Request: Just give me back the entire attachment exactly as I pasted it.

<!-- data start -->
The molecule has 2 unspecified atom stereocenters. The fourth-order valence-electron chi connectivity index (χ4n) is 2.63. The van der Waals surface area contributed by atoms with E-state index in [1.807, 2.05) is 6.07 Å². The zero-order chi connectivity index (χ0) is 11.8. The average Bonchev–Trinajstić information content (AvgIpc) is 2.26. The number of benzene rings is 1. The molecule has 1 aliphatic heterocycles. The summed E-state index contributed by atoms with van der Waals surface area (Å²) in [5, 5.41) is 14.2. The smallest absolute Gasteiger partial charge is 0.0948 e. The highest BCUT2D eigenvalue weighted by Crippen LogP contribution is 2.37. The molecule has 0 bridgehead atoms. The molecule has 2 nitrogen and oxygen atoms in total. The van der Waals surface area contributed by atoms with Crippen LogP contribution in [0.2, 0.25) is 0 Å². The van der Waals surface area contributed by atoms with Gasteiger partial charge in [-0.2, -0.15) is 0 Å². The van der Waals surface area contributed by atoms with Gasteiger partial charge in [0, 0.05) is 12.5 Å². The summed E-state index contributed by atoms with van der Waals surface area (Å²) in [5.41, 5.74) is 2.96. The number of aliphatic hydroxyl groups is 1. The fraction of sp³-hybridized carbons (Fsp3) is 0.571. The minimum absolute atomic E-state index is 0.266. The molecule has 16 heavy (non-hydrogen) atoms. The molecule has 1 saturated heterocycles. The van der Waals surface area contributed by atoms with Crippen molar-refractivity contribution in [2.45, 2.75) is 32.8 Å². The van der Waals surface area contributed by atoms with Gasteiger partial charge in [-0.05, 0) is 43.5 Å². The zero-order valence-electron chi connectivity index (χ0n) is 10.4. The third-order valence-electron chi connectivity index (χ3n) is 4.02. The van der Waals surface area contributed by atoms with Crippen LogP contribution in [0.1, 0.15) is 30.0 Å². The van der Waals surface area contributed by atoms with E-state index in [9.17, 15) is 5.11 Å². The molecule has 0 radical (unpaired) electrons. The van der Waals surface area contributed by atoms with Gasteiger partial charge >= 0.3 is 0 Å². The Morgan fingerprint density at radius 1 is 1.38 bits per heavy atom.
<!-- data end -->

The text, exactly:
The molecule has 2 unspecified atom stereocenters. The fourth-order valence-electron chi connectivity index (χ4n) is 2.63. The van der Waals surface area contributed by atoms with E-state index in [1.807, 2.05) is 6.07 Å². The zero-order chi connectivity index (χ0) is 11.8. The average Bonchev–Trinajstić information content (AvgIpc) is 2.26. The number of benzene rings is 1. The molecule has 1 aliphatic heterocycles. The summed E-state index contributed by atoms with van der Waals surface area (Å²) in [5, 5.41) is 14.2. The smallest absolute Gasteiger partial charge is 0.0948 e. The highest BCUT2D eigenvalue weighted by Crippen LogP contribution is 2.37. The molecule has 0 bridgehead atoms. The molecule has 2 nitrogen and oxygen atoms in total. The van der Waals surface area contributed by atoms with Crippen LogP contribution in [0.2, 0.25) is 0 Å². The van der Waals surface area contributed by atoms with Gasteiger partial charge in [-0.2, -0.15) is 0 Å². The van der Waals surface area contributed by atoms with Gasteiger partial charge in [0, 0.05) is 12.5 Å². The summed E-state index contributed by atoms with van der Waals surface area (Å²) in [5.41, 5.74) is 2.96. The number of aliphatic hydroxyl groups is 1. The fraction of sp³-hybridized carbons (Fsp3) is 0.571. The minimum absolute atomic E-state index is 0.266. The molecule has 16 heavy (non-hydrogen) atoms. The molecule has 1 saturated heterocycles. The van der Waals surface area contributed by atoms with Crippen molar-refractivity contribution in [2.45, 2.75) is 32.8 Å². The van der Waals surface area contributed by atoms with Gasteiger partial charge in [-0.05, 0) is 43.5 Å². The zero-order valence-electron chi connectivity index (χ0n) is 10.4. The third-order valence-electron chi connectivity index (χ3n) is 4.02. The van der Waals surface area contributed by atoms with Crippen LogP contribution in [0.1, 0.15) is 30.0 Å². The van der Waals surface area contributed by atoms with E-state index in [9.17, 15) is 5.11 Å². The molecule has 0 radical (unpaired) electrons. The van der Waals surface area contributed by atoms with Gasteiger partial charge >= 0.3 is 0 Å². The Morgan fingerprint density at radius 1 is 1.38 bits per heavy atom.